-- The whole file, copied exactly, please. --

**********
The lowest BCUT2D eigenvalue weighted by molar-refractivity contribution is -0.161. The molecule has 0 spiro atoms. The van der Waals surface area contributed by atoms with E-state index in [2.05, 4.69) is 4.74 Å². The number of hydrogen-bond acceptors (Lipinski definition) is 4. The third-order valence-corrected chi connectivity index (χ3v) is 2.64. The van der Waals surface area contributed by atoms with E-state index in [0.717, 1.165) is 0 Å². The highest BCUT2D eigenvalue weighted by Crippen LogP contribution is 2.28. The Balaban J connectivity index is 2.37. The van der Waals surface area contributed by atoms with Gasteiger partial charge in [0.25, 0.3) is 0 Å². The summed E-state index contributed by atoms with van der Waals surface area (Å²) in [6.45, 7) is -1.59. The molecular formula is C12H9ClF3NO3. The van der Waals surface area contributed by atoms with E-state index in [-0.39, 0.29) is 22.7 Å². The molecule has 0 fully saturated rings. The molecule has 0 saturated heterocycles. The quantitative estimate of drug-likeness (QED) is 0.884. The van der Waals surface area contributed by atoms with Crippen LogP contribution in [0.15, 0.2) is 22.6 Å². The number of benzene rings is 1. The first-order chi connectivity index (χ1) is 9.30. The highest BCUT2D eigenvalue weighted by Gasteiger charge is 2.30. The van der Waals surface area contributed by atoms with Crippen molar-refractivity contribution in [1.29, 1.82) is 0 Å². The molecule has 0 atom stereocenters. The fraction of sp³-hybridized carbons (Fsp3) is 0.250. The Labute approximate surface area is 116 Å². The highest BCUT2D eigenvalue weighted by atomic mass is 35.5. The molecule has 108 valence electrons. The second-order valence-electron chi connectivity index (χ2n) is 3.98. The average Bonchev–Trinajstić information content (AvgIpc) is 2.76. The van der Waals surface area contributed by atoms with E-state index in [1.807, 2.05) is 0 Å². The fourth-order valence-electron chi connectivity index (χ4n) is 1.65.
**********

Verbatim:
The lowest BCUT2D eigenvalue weighted by molar-refractivity contribution is -0.161. The molecule has 0 spiro atoms. The van der Waals surface area contributed by atoms with E-state index in [2.05, 4.69) is 4.74 Å². The number of hydrogen-bond acceptors (Lipinski definition) is 4. The third-order valence-corrected chi connectivity index (χ3v) is 2.64. The van der Waals surface area contributed by atoms with E-state index in [0.717, 1.165) is 0 Å². The highest BCUT2D eigenvalue weighted by Crippen LogP contribution is 2.28. The Balaban J connectivity index is 2.37. The van der Waals surface area contributed by atoms with Gasteiger partial charge in [0.25, 0.3) is 0 Å². The summed E-state index contributed by atoms with van der Waals surface area (Å²) in [6.45, 7) is -1.59. The molecular formula is C12H9ClF3NO3. The van der Waals surface area contributed by atoms with E-state index in [-0.39, 0.29) is 22.7 Å². The molecule has 0 fully saturated rings. The molecule has 0 saturated heterocycles. The quantitative estimate of drug-likeness (QED) is 0.884. The van der Waals surface area contributed by atoms with Crippen LogP contribution in [0.15, 0.2) is 22.6 Å². The number of benzene rings is 1. The first-order chi connectivity index (χ1) is 9.30. The highest BCUT2D eigenvalue weighted by Gasteiger charge is 2.30. The van der Waals surface area contributed by atoms with Crippen molar-refractivity contribution in [1.29, 1.82) is 0 Å². The molecule has 0 atom stereocenters. The fraction of sp³-hybridized carbons (Fsp3) is 0.250. The Labute approximate surface area is 116 Å². The highest BCUT2D eigenvalue weighted by atomic mass is 35.5. The molecule has 108 valence electrons. The second-order valence-electron chi connectivity index (χ2n) is 3.98. The average Bonchev–Trinajstić information content (AvgIpc) is 2.76. The van der Waals surface area contributed by atoms with E-state index in [1.807, 2.05) is 0 Å². The fourth-order valence-electron chi connectivity index (χ4n) is 1.65.